What started with a wood duck and a small flock of Canada geese has grown into an area with hundreds of types of wildlife.

A couple of years after Muscatatuck National Wildlife Refuge was established in 1966, about 20 deer were spotted on the property east of Seymour. Then 30 coveys of quail were spotted in 1970.

Since then, turkeys, beavers, heron, river otters, bald eagles, trumpeter swans, whooping cranes and other animals have been spotted there over the years.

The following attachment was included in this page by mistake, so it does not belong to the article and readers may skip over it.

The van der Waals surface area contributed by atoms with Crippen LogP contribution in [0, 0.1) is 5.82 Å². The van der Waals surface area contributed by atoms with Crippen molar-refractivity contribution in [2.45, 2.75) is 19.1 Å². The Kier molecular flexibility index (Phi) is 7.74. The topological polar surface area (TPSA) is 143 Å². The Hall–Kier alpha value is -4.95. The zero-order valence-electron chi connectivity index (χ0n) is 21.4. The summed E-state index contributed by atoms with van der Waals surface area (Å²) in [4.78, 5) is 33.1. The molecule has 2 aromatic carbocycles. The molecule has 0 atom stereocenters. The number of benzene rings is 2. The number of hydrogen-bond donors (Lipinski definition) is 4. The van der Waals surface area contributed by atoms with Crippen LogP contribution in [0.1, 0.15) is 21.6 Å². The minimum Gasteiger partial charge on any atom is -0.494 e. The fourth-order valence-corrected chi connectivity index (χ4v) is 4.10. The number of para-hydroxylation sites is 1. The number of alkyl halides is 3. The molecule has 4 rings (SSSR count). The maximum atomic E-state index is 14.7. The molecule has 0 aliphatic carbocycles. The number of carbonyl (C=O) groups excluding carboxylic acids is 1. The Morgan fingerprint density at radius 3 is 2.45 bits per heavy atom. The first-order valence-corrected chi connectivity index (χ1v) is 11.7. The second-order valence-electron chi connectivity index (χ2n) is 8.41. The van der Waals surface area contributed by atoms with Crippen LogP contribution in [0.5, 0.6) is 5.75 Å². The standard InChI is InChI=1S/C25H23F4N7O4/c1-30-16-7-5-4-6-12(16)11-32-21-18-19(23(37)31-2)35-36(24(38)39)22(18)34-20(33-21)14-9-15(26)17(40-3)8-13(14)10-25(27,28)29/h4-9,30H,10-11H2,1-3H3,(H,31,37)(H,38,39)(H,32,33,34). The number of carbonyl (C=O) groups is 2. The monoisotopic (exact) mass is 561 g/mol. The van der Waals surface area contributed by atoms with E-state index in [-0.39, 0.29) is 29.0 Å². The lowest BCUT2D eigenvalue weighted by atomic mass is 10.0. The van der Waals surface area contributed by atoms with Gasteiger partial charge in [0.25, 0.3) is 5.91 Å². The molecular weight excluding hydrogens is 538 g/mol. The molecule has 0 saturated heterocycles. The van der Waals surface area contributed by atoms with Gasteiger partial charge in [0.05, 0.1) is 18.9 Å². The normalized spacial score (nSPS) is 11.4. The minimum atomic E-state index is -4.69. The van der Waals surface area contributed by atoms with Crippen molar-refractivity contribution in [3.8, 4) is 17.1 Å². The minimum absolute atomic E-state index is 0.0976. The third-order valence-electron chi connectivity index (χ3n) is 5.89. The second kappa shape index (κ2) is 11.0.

Today, more than 280 species of birds, 37 species of mammals, 44 species of reptiles and amphibians and 75 species of fish are known to occur on the nearly 7,724-acre refuge. Also, 33 dragonfly species, 60 species of butterflies, at least 24 species of mollusks and five species of crayfish have been found.

It’s no wonder nearly 172,000 people from all over the country visit the refuge on an annual basis. It’s one of only three national wildlife refuges in Indiana — and the oldest in the state — that are among more than 560 in the United States.

On Saturday, a 50-year anniversary celebration is planned at the refuge.

Read the full story in Wednesday’s Tribune and online at tribtown.com.

Zach Spicer is a reporter for The (Seymour) Tribune. He can be reached at zspicer@tribtown.com or 812-523-7080.